Better scratch “say you’re a cop” off the list of ways to get out of speeding tickets.
A federal appeals court has ruled that telling a cop who’s pulled you over that you’re a cop too is not protected speech under the First Amendment.
Wired.com says it’s the first case of its kind since the U.S. Supreme Court struck down a law that forbid falsely claiming to have won military medals or served in the Armed Forces.
The appeals court upheld a Virginia law prohibiting people from claiming to be police officers, ruling in the case of Douglas Chappell, who tried to get out of a speeding ticket in October 2009 by telling the police officer that he was a cop, too.
The judge who wrote the decision let him have it:
Chappell hypothesizes the rights of third parties, arguing that the statute is facially unconstitutional under the First Amendment because it “criminalizes the behavior of adults who attend costume parties dressed as a police officer, children playing cops and robbers, and actors portraying law enforcement officials.”
It is telling that these are the only hypotheticals appellant can conjure up. Of course, it is ludicrous to suggest that costumed party-goers, children, and actors will be prosecuted for pretending to be police officers. Despite acknowledging that a number of states “have impersonation statutes like that of Virginia,” Chappell does not point to a single case — in Virginia or elsewhere — where such a statute has been construed to cover his posited hypotheticals. We decline to facially invalidate § 18.2-174 just because Chappell can conceive of far-fetched applications involving innocent behavior.
The judge also rejected the driver’s claim that the Supreme Court’s striking down of the Stolen Valor Act opened the door to letting him go free…
Chappell did not make the false claim of being a police officer as mere “bar stool braggadocio,” but rather for the material purpose of avoiding a speeding ticket. Impersonation with this latter purpose bears a closer kinship to the kind of identity theft that a state can surely proscribe consistent with the First Amendment. For “[w]here false claims are made to effect a fraud or secure moneys or other valuable considerations, . . . it is well established that the Government may restrict speech without affronting the First Amendment.”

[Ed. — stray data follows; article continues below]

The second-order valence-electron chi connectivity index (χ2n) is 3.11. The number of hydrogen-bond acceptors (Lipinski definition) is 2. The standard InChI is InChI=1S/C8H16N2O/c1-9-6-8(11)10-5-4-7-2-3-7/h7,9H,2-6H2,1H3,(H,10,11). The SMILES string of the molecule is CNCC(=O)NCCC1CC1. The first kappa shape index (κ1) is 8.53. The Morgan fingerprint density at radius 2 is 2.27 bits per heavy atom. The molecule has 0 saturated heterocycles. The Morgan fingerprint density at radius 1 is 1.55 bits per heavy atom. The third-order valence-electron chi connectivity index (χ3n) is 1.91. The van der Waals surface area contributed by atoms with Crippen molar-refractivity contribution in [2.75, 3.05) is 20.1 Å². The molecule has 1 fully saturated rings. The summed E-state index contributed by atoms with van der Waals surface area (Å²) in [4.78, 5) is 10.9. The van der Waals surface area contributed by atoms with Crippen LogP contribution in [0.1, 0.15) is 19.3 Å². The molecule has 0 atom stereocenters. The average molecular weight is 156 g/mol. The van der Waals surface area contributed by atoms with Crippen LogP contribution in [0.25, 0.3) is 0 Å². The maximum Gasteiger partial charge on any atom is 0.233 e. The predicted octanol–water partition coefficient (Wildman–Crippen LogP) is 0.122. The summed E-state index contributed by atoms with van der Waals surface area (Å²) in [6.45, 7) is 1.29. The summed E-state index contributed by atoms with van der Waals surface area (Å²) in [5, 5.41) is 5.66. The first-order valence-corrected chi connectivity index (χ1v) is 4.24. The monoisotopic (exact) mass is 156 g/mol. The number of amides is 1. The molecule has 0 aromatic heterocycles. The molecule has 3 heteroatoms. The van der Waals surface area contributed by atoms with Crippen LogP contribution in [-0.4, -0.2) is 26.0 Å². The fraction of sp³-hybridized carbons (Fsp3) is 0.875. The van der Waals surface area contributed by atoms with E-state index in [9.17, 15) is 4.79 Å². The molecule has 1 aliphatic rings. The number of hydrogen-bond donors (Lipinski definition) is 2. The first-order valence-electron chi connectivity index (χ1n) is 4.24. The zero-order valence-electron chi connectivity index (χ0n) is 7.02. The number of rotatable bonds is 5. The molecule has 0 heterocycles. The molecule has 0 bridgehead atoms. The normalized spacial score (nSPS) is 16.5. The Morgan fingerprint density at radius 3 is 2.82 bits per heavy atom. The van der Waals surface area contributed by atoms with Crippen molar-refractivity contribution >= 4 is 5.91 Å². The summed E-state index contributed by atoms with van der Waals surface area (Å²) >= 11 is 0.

But a dissenting judge said Chappell has the right to say he was a cop in some circumstances…
Chappell made no claim to be on-duty as a police officer, speeding for some legitimate purpose, but only claimed that he was employed as a police officer. In doing so, he was not acting as a police officer or assuming any of the “functions, powers, duties and privileges” of being an officer, but simply stating a false fact about his employment.
… this statute criminalizes, contrary to fact, feigning being an officer. This aspect of the statute is undeniably broad. It covers not only someone asserting that he is a police officer in the hopes of avoiding a ticket, but also, among other things: children playing cops and robbers on the front lawn; trainees at a police academy role-playing; and
actors in plays in which peace officers are characters. Indeed, it would have covered Chappell, even if he had not attempted to avoid a ticket but instead expressed his remorse for violating a traffic law, stating, “I am a police officer and should have known better.” Regardless of whether strict or intermediate scrutiny applies, I believe that this statute reaches a substantial number of impermissible applications and is thus
For the record, it’s a misdemeanor in Minnesota to falsely claim to be a police officer.